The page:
Tuesday, February 11, 2014

"Where the Heart Is": The single mom of the "WalMart" baby discovers the epic life in the Sooner State

When you look at the Netflix envelope for the Fox 2000 (pun) film “Where the Heart Is” (directed by Matt Williams), you think the idea is a bit manipulative.  Based on the novel by Billie Letts, it sets up a single mom, Novalee Nation (Natalie Portman),  a 17 year old, abandoned by her boyfriend in Seqoyah, OK when she goes into a WalMart with sore feet.  She winds up living there, in secret and homeless, and having “the Walmart baby”.
    
Perhaps this starts out as a road movie (I somehow think of David Lynch and “Wild at Heart” even though the style here is much more mainstream) but it does turn into a character story about hardship, staying together, and family values. Natalie’s celebrity leads some eccentric townspeople to take care of her, and she is able eventually to pay it back, particularly as Lexie (Ashley Judd) has her own difficulties.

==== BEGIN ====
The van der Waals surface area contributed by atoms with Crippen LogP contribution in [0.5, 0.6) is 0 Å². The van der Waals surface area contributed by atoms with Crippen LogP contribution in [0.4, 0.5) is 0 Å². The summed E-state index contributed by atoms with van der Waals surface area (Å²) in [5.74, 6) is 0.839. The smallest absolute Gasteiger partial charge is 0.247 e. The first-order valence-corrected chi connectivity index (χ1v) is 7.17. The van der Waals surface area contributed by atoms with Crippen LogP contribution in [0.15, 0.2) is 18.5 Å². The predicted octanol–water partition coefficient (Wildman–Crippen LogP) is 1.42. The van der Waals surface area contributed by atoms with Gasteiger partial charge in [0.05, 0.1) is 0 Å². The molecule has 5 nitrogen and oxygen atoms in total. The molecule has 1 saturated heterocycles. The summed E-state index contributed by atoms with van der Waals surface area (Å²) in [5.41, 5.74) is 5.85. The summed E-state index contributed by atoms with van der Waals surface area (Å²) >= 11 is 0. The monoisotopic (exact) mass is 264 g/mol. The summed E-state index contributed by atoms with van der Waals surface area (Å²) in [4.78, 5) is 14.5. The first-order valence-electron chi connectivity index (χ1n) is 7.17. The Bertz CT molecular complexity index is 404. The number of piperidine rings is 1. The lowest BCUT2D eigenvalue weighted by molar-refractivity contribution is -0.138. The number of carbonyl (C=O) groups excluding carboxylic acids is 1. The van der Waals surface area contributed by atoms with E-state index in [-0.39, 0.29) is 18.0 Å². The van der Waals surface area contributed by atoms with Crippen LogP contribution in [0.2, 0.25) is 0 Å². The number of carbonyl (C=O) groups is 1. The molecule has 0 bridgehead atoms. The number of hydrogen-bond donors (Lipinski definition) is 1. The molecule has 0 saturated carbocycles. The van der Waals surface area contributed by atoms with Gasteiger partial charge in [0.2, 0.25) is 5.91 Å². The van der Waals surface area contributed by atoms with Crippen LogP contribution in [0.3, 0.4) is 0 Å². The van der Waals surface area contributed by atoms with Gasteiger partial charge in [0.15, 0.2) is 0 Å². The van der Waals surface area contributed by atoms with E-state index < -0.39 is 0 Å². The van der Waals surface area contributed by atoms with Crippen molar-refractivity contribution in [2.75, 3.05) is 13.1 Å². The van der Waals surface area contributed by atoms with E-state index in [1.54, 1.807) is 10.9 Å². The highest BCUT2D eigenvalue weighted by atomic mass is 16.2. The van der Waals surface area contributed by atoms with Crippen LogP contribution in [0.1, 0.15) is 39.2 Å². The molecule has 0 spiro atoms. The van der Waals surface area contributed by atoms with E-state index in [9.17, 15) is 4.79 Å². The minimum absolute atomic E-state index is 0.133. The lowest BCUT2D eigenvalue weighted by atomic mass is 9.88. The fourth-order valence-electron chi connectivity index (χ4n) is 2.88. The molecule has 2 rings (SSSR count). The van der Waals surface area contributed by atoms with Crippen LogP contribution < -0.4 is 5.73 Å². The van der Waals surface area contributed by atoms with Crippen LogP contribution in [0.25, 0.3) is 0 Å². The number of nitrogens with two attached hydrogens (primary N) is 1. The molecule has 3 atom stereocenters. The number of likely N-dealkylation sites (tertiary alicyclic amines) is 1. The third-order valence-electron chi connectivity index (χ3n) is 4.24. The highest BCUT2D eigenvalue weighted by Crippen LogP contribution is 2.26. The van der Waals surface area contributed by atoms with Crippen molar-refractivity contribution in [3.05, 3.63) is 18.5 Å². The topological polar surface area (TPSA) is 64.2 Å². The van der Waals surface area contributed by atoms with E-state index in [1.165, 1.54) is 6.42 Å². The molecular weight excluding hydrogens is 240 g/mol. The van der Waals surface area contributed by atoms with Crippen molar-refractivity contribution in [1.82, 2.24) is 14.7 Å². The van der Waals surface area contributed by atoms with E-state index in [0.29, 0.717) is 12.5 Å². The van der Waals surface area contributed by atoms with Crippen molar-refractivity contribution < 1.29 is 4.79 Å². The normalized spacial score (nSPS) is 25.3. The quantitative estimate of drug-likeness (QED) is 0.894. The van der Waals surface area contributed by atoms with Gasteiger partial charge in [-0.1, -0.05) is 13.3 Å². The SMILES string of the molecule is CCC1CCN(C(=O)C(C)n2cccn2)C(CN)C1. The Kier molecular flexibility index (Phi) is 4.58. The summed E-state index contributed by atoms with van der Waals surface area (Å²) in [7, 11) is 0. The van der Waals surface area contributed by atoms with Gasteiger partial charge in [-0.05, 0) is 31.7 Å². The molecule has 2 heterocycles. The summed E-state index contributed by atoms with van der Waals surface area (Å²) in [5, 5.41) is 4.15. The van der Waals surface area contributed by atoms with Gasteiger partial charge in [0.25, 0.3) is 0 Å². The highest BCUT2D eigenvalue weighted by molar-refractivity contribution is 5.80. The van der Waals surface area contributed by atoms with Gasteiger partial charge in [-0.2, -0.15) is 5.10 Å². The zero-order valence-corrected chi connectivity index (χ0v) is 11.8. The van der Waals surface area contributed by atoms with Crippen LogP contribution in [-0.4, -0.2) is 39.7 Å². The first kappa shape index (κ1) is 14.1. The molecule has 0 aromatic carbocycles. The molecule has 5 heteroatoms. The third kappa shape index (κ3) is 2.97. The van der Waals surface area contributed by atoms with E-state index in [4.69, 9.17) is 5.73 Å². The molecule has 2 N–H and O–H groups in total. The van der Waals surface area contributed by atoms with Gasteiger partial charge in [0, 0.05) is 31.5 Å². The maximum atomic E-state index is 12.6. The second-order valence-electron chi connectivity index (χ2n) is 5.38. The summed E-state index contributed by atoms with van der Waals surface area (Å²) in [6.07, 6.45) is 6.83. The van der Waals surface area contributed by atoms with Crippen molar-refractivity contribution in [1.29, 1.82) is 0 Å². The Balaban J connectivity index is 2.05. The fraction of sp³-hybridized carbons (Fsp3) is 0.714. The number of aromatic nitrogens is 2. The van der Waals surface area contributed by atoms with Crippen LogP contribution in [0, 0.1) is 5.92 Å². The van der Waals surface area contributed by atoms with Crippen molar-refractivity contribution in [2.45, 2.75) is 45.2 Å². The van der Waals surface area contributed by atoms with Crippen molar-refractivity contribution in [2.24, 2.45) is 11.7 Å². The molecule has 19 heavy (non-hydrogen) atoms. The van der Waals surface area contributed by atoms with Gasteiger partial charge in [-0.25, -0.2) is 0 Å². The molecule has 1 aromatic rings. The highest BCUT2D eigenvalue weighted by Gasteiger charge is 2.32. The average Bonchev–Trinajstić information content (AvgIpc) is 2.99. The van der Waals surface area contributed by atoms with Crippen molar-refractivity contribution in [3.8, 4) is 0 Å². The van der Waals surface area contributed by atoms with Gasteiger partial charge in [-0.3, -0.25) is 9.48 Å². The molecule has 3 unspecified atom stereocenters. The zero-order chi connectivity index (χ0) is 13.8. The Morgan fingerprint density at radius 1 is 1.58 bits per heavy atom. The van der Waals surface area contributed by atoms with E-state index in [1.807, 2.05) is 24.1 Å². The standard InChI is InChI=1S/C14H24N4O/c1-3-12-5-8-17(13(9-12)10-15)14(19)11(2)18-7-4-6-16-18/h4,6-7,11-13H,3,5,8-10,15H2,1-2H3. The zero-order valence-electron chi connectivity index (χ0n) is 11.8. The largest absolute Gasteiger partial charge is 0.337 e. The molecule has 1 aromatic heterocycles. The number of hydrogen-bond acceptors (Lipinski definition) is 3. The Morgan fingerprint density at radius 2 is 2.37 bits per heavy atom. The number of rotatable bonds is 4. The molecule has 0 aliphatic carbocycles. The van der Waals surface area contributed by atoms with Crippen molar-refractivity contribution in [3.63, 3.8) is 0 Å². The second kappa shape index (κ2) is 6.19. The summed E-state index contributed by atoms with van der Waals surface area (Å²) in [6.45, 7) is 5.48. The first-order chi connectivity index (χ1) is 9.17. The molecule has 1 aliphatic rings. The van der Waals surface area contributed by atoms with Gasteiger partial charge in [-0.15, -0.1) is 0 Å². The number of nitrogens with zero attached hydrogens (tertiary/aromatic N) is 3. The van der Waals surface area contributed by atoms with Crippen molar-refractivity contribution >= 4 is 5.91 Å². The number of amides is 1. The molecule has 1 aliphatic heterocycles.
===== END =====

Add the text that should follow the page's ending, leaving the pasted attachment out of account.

The plot has a lot of interesting, even challenging sidebars and concepts.  At one point, the baby Americus is kidnapped.  In another, the family is menaced by a tornado, created quite well with CGI (rivaling effects in "Twister").  Unfortunately, the storm cellar doesn’t quite save them all.  But Novalee winds up inheriting some money and assets. 
    
The trashy boyfriend Wily Jack Perkins (Dylan Bruno) has his own story.  After some time in jail, he tries to become a country singer, and gets sued for copyright infringement by the ex-inmate who claims he stole the song.  Later, Willy, still totally drunk, loses both legs when he is run over by a train.  Amazingly, Novalee can still care about him.
     
      
The film has a very well-known title song, “That’s the Beat of a Heart”. I remember it playing on the car radio a lot around the time of Y2K. 
   
Picture: Arbuckle Mountains in central OK, my trip, Nov. 2011.  

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